Acknowledgment : The author thanks James L. Knoll IV, MD, for his comments on an earlier draft of this piece; however, the views presented here are my own.

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For further reading:

Pies R: http://psychcentral.com/blog/archives/2012/10/07/physician-assisted-suicide-why-medical-ethics-must-sometimes-trump-the-patients-choice/

Pies R: Physician-Assisted Suicide and the Rise of the Consumer Movement. http://www.psychiatrictimes.com/blogs/couch-crisis/physician-assisted-suicide-and-rise-consumer-movement

Starks H, Dudzinski D, White N. Physician aid-in-dying. Ethics in Medicine. https://depts.washington.edu/bioethx/topics/pad.html. Accessed June 28, 2016.

Lewis P. Assisted dying: what does the law in different countries say? BBC. http://www.bbc.com/news/world-34445715. Accessed June 28, 2016.

Harper T. Call for assisted dying for our young will prove most emotional, contentious. The star.com. https://www.thestar.com/news/canada/2016/02/26/call-for-assisted-dying-for-our-young-will-prove-most-emotional-contentious-tim-harper.html. Accessed June 28, 2016.

Massachusetts Medical Society. Physicians reaffirm opposition to physician-assisted suicide. December 3, 2011. http://www.massmed.org/News-and-Publications/MMS-News-Releases/MMS-Physicians-Reaffirm-Opposition-to-Physician-Assisted-Suicide. Accessed June 28, 2016.

Battin MP, van der Heide A, Ganzini L, et al. Legal physician-assisted dying in Oregon and the Netherlands: evidence concerning the impact on patients in “vulnerable” groups. J Med Ethics. 2007;33:591-597.

Finlay IG, George R. Legal physician-assisted suicide in Oregon and The Netherlands: evidence concerning the impact on patients in vulnerable groups—another perspective on Oregon’s data. J Med Ethics. 2011;37:171-174.

Ganzini L, Goy ER, Miller LL, et al. Nurses’ experiences with hospice patients who refuse food and fluids to hasten death. N Engl J Med. 2003;349:359-365.

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advocator66ronpiesBrad FPeterWilliam Palmer MD Recent comment authors
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advocator66
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advocator66

Dr. Pies’ article on August 18th and his supplemental piece are deeply distressing, not because opposition to aid in dying does not merit respect, but his reasoning does not for several reasons. I will address but 2 points. First, the gun analogy is simply specious. A physician even making such an analogy is incomprehensible, just as telling the dying patient to drive her automobile over a cliff would be. Second Dr.Pies, in referring to the guidelines incorporated in the existing statutes in Oregon, Washington, Vermont and California, states “there continues to be controversy regarding the adequacy of these supposed safeguards,… Read more »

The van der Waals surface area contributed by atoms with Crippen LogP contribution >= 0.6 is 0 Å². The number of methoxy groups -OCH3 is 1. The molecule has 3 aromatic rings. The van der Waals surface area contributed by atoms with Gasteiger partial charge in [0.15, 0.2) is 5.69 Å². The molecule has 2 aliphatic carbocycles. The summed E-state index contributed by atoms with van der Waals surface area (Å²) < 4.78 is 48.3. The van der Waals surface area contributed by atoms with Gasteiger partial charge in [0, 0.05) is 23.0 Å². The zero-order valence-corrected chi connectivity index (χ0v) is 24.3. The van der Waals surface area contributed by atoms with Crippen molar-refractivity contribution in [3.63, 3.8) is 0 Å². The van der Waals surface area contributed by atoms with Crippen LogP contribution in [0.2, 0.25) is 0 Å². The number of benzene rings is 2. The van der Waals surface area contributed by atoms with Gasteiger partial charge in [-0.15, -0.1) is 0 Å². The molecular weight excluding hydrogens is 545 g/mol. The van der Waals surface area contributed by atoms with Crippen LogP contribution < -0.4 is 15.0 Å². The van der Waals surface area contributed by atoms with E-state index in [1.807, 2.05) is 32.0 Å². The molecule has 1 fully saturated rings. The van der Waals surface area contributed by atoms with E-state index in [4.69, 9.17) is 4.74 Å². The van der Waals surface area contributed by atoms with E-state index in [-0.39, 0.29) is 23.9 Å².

Peter
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Peter

Thank you for this reply.

ronpies
Member

I appreciate Prof. Strauss’s comments, and I will reply substantively in short order.

Ronald Pies MD

ronpies
Member

I respect Prof. Strauss’s experience and perspective, but firmly disagree with his comments on my essay. First, Prof. Strauss calls my loaded gun vignette (it is not an analogy) “specious” and finds it “incomprehensible.” Alas, he presents no logical or ethical argument to explain why he reaches these conclusions, making it nearly impossible for me to respond. However, I’ll give it a try. First, I present no analogy in the strict sense (“A is to B, as C is to D”). Rather, I analyze the “deep structure” of two actions—(a) providing a lethal weapon or (b) providing a lethal prescription—and… Read more »

ronpies
Member

Some further comments on Physician Assisted Suicide (PAS): Many thanks to those who have posted comments. I know this is a very emotional issue for doctors, patients, and families, and that there are no “quick and easy” answers to the complex issues that arise at “end of life.” I certainly struggle with these matters myself, and have so struggled in cases involving my own family. Just to let readers know: my standing policy for online exchanges is to reply only to fully signed comments. Ideally, if you are a health care professional, please indicate your title or position. I realize… Read more »

Peter
Member
Peter

“but because they fear becoming a burden, fear loss of autonomy, feel depressed, or for other non-pain related reasons.”

Why are these inconsequential reasons? Certainly for families with limited means the financial burden of “hanging on” can be of great worry to the patient. Independence, autonomy and mobility are certainly things I think about and what makes life enjoyable. Sitting in a chair looking out the window with the inability to wipe your own bum is not a life.

Why do I think most doctors are not patient advocates – that duty seems left to nurses and family – and the patient.

BobbyGvegas
Member

“Just to let readers know: my standing policy for online exchanges is to reply only to fully signed comments. Ideally, if you are a health care professional, please indicate your title or position.”
__

That’s pretty weird.

Brad F
Member
Brad F